“A Short History of Decay” is a bittersweet comedy in which the matriarch of a family is gradually succumbing to Alzheimer’s disease. Written and directed by Michael Maren, the film stars Linda Lavin, Bryan Greenberg, Harris Yulin, and Benjamin King.
Since my mother had dementia and her mother before her, I feared that the movie would be emotionally difficult for me, but it’s handled in a way that isn’t at all dour.
I interviewed Linda Lavin by phone and then met her later the same evening at the movie’s New York premiere at the Crosby Hotel. The actress, who is still perhaps best known for the 1970’s television show “Alice,” has continued to work consistently in television, film, and stage. She was nominated for a Tony award in 2012 and is currently starring Off-Broadway in “Too Much Sun” at the Vineyard Theatre.
Below are some of my favorite parts of our conversation.
How did the project come to you?
He [writer/director Michael Maren] sent it to me…. And I was about half a dozen pages into it, and I turned to my husband and I said, “I have to do this movie.” It’s so beautifully written, and it’s so truthfully told in terms of the way people speak to each other, people who’ve been married a long time – a connection, a relationship….
I’m always drawn to material that can make me laugh and cry at the same time while I’m reading it, that makes me want to do it out loud, take it off the page, make a person out of the literature of it….
And then, the wonderful sort of coincidence of this connection between Michael Maren and me is that when I was a little girl, one of my father’s fishing buddies was a man named Mache Maren from the Boston area. We’re from Maine.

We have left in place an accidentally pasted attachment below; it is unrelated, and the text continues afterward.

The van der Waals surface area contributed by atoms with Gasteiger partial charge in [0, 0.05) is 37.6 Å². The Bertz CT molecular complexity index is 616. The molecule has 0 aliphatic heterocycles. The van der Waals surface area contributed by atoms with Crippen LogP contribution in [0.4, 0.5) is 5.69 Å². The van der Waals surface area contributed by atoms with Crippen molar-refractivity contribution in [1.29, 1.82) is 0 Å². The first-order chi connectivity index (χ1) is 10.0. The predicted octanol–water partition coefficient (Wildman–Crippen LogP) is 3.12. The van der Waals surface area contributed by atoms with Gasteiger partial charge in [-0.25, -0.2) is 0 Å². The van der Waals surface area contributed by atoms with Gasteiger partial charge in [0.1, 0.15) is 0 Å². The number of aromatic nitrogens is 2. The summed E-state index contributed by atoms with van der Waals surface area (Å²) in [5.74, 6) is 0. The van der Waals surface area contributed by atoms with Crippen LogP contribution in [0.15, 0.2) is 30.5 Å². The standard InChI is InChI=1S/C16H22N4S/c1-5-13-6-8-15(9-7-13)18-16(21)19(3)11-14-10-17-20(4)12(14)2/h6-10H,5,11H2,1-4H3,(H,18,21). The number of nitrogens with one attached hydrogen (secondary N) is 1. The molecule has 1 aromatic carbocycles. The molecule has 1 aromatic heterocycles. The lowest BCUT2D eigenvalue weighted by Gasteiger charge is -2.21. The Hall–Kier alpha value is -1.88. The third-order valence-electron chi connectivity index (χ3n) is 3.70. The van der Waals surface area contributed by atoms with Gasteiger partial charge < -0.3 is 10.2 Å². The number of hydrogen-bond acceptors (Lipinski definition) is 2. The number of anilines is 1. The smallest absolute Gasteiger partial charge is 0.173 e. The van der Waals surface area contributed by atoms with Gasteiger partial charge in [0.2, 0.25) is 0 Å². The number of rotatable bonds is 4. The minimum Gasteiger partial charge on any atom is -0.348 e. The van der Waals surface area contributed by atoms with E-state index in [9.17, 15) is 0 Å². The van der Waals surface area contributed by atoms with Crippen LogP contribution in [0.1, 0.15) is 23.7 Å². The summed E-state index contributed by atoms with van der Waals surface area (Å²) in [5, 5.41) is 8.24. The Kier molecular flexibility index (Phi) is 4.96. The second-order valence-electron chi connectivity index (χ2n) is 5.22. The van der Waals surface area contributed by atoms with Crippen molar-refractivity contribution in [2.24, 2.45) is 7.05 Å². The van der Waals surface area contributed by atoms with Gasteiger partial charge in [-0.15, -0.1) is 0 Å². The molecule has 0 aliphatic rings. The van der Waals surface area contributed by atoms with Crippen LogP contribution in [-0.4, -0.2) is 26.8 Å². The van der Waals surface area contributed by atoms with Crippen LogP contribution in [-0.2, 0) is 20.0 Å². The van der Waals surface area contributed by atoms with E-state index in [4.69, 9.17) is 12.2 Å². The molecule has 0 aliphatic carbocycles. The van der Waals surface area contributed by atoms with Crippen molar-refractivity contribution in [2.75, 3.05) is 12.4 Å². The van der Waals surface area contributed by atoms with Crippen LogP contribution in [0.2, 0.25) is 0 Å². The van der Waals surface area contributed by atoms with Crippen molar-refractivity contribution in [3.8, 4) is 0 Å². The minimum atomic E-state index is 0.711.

And I said, “I’ve never heard that name since my childhood.” And when I spoke with Michael on the phone, I said, “I knew a man named Mache Maren when I was a little girl,” and he said, “That was my grandfather.” So, I had to do the movie….
Another coincidence was that he was about getting ready to shoot it in Wilmington, North Carolina where I had been living and made a life for 17 years. I had gone there to make a movie and fallen in love with that town and stayed there and made a life there and met the love of my life there.
We started a theater there, redeveloped a neighborhood in that town, and there was a movie going to be made that I could star in and live at home. So, all of it made wonderful sense, and it was the right time.
Tell me about working with Harris Yulin.
I asked for Harris Yulin to be my husband, and he was available. Harris is a dear friend and a great American actor with whom I have played in “The Diary of Anne Frank” on Broadway. I knew he was dead right for the part, and he was.
And Bryan Greenberg was already set to star in it, the young man who plays my younger son, and Ben King plays my older son. So, it was a wonderful family.
Tell me about your character in the film.
This woman knows this is happening to her, so she’s not that far gone that she’s unaware. It’s really a story about a family and what people can do to take care of each other and to take care of themselves, which is something I think we often forget to do. We forget to take care of ourselves when there’s adversity in a situation….